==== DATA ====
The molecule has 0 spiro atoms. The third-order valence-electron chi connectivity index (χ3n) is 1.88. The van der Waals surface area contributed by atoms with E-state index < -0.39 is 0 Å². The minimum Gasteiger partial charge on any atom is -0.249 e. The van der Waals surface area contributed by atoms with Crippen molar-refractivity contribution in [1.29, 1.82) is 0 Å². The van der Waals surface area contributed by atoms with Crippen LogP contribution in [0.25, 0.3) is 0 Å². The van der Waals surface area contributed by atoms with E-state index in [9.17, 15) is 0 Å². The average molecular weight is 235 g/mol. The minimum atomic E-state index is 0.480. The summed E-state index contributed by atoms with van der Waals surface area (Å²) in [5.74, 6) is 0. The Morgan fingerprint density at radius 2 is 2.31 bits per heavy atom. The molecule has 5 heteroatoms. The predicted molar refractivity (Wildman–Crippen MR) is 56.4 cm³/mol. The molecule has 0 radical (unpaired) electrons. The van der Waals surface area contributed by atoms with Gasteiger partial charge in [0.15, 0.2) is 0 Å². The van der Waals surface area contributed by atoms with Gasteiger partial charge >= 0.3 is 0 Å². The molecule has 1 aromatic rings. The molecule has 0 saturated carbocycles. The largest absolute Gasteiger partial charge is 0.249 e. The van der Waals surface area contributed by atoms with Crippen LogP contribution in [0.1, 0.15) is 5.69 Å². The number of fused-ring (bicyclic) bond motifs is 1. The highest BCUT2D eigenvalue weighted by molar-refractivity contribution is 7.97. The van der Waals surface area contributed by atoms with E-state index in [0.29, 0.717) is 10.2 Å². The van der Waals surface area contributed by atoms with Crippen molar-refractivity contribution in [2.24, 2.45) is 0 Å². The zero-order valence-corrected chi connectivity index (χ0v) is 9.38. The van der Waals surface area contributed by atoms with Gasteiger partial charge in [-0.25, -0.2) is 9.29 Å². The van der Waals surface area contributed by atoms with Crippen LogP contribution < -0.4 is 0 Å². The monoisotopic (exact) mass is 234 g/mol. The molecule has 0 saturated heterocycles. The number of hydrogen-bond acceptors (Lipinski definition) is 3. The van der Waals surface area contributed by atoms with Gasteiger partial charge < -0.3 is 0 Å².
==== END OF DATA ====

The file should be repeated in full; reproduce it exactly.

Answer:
The molecule has 0 spiro atoms. The third-order valence-electron chi connectivity index (χ3n) is 1.88. The van der Waals surface area contributed by atoms with E-state index < -0.39 is 0 Å². The minimum Gasteiger partial charge on any atom is -0.249 e. The van der Waals surface area contributed by atoms with Crippen molar-refractivity contribution in [1.29, 1.82) is 0 Å². The van der Waals surface area contributed by atoms with Crippen LogP contribution in [0.25, 0.3) is 0 Å². The van der Waals surface area contributed by atoms with E-state index in [9.17, 15) is 0 Å². The average molecular weight is 235 g/mol. The minimum atomic E-state index is 0.480. The summed E-state index contributed by atoms with van der Waals surface area (Å²) in [5.74, 6) is 0. The Morgan fingerprint density at radius 2 is 2.31 bits per heavy atom. The molecule has 5 heteroatoms. The predicted molar refractivity (Wildman–Crippen MR) is 56.4 cm³/mol. The molecule has 0 radical (unpaired) electrons. The van der Waals surface area contributed by atoms with Gasteiger partial charge in [0.15, 0.2) is 0 Å². The van der Waals surface area contributed by atoms with Gasteiger partial charge >= 0.3 is 0 Å². The molecule has 1 aromatic rings. The molecule has 0 saturated carbocycles. The largest absolute Gasteiger partial charge is 0.249 e. The van der Waals surface area contributed by atoms with Crippen LogP contribution in [0.1, 0.15) is 5.69 Å². The number of fused-ring (bicyclic) bond motifs is 1. The highest BCUT2D eigenvalue weighted by molar-refractivity contribution is 7.97. The van der Waals surface area contributed by atoms with E-state index in [0.29, 0.717) is 10.2 Å². The van der Waals surface area contributed by atoms with Crippen molar-refractivity contribution in [2.24, 2.45) is 0 Å². The zero-order valence-corrected chi connectivity index (χ0v) is 9.38. The van der Waals surface area contributed by atoms with Gasteiger partial charge in [-0.25, -0.2) is 9.29 Å². The van der Waals surface area contributed by atoms with Crippen LogP contribution < -0.4 is 0 Å². The monoisotopic (exact) mass is 234 g/mol. The molecule has 0 saturated heterocycles. The number of hydrogen-bond acceptors (Lipinski definition) is 3. The van der Waals surface area contributed by atoms with Gasteiger partial charge < -0.3 is 0 Å².